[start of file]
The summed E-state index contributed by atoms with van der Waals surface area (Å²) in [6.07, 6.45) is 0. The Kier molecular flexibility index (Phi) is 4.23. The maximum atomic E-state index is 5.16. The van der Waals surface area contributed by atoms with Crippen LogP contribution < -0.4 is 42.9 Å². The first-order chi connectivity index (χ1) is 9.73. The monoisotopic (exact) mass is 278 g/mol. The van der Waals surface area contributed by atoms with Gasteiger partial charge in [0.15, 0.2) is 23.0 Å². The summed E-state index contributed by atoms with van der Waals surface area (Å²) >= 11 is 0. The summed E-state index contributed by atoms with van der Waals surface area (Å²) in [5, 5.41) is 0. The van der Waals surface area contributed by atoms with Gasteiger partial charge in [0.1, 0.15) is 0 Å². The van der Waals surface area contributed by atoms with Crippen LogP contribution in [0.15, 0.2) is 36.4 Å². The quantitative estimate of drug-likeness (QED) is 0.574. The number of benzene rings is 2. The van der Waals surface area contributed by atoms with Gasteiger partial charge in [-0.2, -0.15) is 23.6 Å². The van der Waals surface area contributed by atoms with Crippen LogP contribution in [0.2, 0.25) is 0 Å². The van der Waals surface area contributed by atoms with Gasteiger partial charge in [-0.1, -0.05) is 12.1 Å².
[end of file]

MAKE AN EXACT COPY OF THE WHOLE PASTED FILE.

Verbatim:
The summed E-state index contributed by atoms with van der Waals surface area (Å²) in [6.07, 6.45) is 0. The Kier molecular flexibility index (Phi) is 4.23. The maximum atomic E-state index is 5.16. The van der Waals surface area contributed by atoms with Crippen LogP contribution < -0.4 is 42.9 Å². The first-order chi connectivity index (χ1) is 9.73. The monoisotopic (exact) mass is 278 g/mol. The van der Waals surface area contributed by atoms with Gasteiger partial charge in [0.15, 0.2) is 23.0 Å². The summed E-state index contributed by atoms with van der Waals surface area (Å²) >= 11 is 0. The summed E-state index contributed by atoms with van der Waals surface area (Å²) in [5, 5.41) is 0. The van der Waals surface area contributed by atoms with Gasteiger partial charge in [0.1, 0.15) is 0 Å². The van der Waals surface area contributed by atoms with Crippen LogP contribution in [0.15, 0.2) is 36.4 Å². The quantitative estimate of drug-likeness (QED) is 0.574. The number of benzene rings is 2. The van der Waals surface area contributed by atoms with Gasteiger partial charge in [-0.2, -0.15) is 23.6 Å². The van der Waals surface area contributed by atoms with Crippen LogP contribution in [0.2, 0.25) is 0 Å². The van der Waals surface area contributed by atoms with Gasteiger partial charge in [-0.1, -0.05) is 12.1 Å².